Are businesses obliged to enhance shared parental leave pay?

Posted by Michelle Lawlor-Perkins on

This article was first published in Reward Strategy Magazine.

Shared parental leave ("SPL"), which allows parents to take leave in the first year of their child's life (or after their child's adoption), subject to notification and eligibility requirements, was introduced in April 2015. Since then, many businesses have been concerned about discrimination claims if they pay enhanced maternity pay to their female staff but do not enhance pay for SPL. Three years on, what is the legal position?

When SPL was introduced, the Government reassured businesses that SPL would not create further hardships and red tape by stating that there was no obligation to enhance pay for SPL even if maternity leave pay was enhanced. However, does this mean a risk of very expensive and PR-damaging discrimination claims pursuant to the Equality Act 2010? Some employers, unable or reluctant to enhance SPL pay, withdrew all forms of enhanced pay to ensure equality of treatment for all staff. Following claims from concerned employees who did not receive enhanced pay for SPL when maternity leave pay was enhanced, the courts have now considered whether such a policy is discriminatory.

Is failing to offer male employees enhanced SPL pay direct sex discrimination if women are offered enhanced maternity pay?

No, said the Employment Appeal Tribunal ("EAT) in Capita Customer Management Ltd v Ali.

Mr Ali asked to be paid during SPL at the same enhanced rate as women on maternity leave, which his employer refused. The Employment Tribunal  found in his favour, stating that a man on SPL could compare himself with a woman on maternity leave, and if a woman on maternity leave received enhanced pay then failing to offer enhanced pay to staff on SPL could amount to direct sex discrimination. The EAT disagreed. It held that the purpose of the leave is of crucial importance. Maternity leave protects the health and well-being of the mother, whereas SPL facilitates the care of the child. There would only be a valid claim if a woman on SPL had been treated more favourably than a man on SPL. As both men and women on SPL would be paid statutory pay there was no difference in treatment and the claim failed.

This decision offers some comfort to employers, but the EAT has left the door open for potential future claims. It acknowledged the possibility that, when ordinary maternity leave ends (after 26 weeks) the purpose of maternity leave may change from recovery from childbirth, and the special bonding period between mother and child, to parenting. Therefore it may be possible to compare a man on SPL and a woman in the latter stage of her maternity leave given that the purpose of both types of leave would be to care for the child. Accordingly, there may still be future claims on this issue.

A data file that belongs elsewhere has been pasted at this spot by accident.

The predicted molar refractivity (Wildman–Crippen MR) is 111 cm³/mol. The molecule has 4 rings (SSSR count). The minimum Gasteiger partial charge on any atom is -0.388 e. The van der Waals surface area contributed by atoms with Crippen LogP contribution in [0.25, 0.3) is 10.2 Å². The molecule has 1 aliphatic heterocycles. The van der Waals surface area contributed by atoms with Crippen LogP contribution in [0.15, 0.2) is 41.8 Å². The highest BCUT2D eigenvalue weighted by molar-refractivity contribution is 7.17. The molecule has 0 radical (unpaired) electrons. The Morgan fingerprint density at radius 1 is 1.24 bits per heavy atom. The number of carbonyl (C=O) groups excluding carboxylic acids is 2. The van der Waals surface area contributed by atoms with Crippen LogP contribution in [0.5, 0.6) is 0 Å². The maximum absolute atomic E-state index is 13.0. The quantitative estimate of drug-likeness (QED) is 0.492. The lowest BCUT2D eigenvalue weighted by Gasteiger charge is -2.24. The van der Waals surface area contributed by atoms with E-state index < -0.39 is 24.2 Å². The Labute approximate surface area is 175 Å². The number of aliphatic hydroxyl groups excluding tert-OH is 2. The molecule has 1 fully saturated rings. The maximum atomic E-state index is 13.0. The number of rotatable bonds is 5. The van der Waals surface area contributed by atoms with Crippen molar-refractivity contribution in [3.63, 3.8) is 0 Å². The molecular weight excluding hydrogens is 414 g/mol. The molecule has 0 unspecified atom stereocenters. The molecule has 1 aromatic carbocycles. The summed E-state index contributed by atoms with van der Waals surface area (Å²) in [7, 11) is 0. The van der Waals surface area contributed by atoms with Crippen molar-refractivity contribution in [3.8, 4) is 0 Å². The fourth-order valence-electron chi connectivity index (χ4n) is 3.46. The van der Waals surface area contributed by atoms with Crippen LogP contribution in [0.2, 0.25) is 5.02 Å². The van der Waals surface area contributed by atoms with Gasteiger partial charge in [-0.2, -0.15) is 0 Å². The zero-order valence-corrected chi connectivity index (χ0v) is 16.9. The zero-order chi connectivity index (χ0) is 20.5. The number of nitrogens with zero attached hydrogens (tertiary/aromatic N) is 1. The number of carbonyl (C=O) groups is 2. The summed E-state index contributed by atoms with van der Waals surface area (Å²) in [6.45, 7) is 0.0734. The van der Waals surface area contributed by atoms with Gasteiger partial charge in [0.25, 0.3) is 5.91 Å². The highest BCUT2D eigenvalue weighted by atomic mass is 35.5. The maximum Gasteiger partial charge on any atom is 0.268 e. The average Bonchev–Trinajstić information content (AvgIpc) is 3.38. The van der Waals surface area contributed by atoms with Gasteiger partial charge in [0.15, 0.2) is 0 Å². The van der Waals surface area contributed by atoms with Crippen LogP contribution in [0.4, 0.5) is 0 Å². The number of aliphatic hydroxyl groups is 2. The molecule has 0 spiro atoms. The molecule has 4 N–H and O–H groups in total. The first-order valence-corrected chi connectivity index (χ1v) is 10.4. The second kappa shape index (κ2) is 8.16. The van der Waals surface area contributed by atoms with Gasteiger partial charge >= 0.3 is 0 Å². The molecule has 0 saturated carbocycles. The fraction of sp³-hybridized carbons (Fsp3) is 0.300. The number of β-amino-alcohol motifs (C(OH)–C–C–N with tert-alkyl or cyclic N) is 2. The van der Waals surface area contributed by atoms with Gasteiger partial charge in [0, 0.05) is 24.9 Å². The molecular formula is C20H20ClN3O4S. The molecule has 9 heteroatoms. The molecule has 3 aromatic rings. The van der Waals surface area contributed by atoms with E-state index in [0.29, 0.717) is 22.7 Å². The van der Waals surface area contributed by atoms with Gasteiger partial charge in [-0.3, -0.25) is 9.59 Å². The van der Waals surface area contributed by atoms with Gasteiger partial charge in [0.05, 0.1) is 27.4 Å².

Does failing to offer male employees enhanced pay for SPL amount to indirect sex discrimination?

Possibly. We still await clarity from the courts as to whether staff taking SPL may have a valid claim for indirect sex discrimination if they are not offered enhanced pay whereas women on maternity leave are. The Employment Tribunal indicated that such treatment would not amount to either direct or indirect sex discrimination in Hextall v Chief Constable of Leicestershire Police. Mr Hextall complained that by only receiving statutory pay whilst on SPL, he had been treated less favourably than his female colleagues on maternity leave, who received enhanced pay. The Employment Tribunal held that the appropriate comparator was a woman on SPL and not a woman on maternity leave. On appeal, the EAT remitted the case back to a new Employment Tribunal to make findings of fact which were originally omitted and the issue was whether failing to enhance pay for SPL could be indirectly discriminatory against men because they did not have the choice that mothers had to remain on higher rates of maternity pay or to opt in to SPL. Watch this space to see what a different Employment Tribunal decides.

What should employers do now?

As the law stands there is no legal obligation to enhance SPL pay to the same extent that maternity pay is enhanced. Many businesses are adopting a "wait and see" approach to see how this area develops before also offering enhanced pay for SPL. Following these decisions, it will be business as usual for most employers, though they still need to be alert to the risk of possible discrimination claims. 

Key points

  1. Check if your business offers enhanced pay for some or all types of family-related leave and watch out for further rulings in this area.
  2. Consider whether enhanced pay can lawfully be justified as against non-enhanced pay (costs savings alone would not defeat a potential claim for indirect sex discrimination)
  3. Seek legal advice on the potential for future SPL claims. Any proposals to enhance SPL pay must be planned carefully to avoid other discrimination claims.

About the Author

Michelle advises clients on a wide range of contentious and non-contentious issues.

Michelle Lawlor-Perkins
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